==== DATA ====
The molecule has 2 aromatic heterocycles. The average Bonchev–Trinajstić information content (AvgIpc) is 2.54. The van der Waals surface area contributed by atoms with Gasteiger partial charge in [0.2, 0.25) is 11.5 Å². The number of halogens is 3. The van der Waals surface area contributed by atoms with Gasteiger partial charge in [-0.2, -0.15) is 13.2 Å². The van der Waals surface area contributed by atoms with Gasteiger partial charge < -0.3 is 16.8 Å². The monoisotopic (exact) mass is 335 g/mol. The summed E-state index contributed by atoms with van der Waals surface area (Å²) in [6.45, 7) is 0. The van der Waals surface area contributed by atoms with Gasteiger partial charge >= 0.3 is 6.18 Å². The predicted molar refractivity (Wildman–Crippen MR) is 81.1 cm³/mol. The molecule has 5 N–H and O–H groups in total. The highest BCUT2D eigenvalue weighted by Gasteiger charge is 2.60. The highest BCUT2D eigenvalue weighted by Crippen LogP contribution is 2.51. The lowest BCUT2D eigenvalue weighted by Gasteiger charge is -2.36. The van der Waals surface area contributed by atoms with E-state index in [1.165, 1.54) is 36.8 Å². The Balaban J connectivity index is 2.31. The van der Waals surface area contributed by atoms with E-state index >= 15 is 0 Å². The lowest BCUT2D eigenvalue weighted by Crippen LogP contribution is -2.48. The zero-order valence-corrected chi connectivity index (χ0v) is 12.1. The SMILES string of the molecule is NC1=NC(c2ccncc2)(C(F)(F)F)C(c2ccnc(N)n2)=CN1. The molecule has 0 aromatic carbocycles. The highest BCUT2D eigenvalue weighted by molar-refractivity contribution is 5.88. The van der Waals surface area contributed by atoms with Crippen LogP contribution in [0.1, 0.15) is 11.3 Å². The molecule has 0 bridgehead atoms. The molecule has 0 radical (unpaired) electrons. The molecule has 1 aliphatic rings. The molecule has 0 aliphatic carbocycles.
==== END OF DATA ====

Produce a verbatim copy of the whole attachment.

The molecule has 2 aromatic heterocycles. The average Bonchev–Trinajstić information content (AvgIpc) is 2.54. The van der Waals surface area contributed by atoms with Gasteiger partial charge in [0.2, 0.25) is 11.5 Å². The number of halogens is 3. The van der Waals surface area contributed by atoms with Gasteiger partial charge in [-0.2, -0.15) is 13.2 Å². The van der Waals surface area contributed by atoms with Gasteiger partial charge < -0.3 is 16.8 Å². The monoisotopic (exact) mass is 335 g/mol. The summed E-state index contributed by atoms with van der Waals surface area (Å²) in [6.45, 7) is 0. The van der Waals surface area contributed by atoms with Gasteiger partial charge >= 0.3 is 6.18 Å². The predicted molar refractivity (Wildman–Crippen MR) is 81.1 cm³/mol. The molecule has 5 N–H and O–H groups in total. The highest BCUT2D eigenvalue weighted by Gasteiger charge is 2.60. The highest BCUT2D eigenvalue weighted by Crippen LogP contribution is 2.51. The lowest BCUT2D eigenvalue weighted by Gasteiger charge is -2.36. The van der Waals surface area contributed by atoms with E-state index in [1.165, 1.54) is 36.8 Å². The Balaban J connectivity index is 2.31. The van der Waals surface area contributed by atoms with E-state index >= 15 is 0 Å². The lowest BCUT2D eigenvalue weighted by Crippen LogP contribution is -2.48. The zero-order valence-corrected chi connectivity index (χ0v) is 12.1. The SMILES string of the molecule is NC1=NC(c2ccncc2)(C(F)(F)F)C(c2ccnc(N)n2)=CN1. The molecule has 0 aromatic carbocycles. The highest BCUT2D eigenvalue weighted by molar-refractivity contribution is 5.88. The van der Waals surface area contributed by atoms with Crippen LogP contribution in [0.1, 0.15) is 11.3 Å². The molecule has 0 bridgehead atoms. The molecule has 0 radical (unpaired) electrons. The molecule has 1 aliphatic rings. The molecule has 0 aliphatic carbocycles.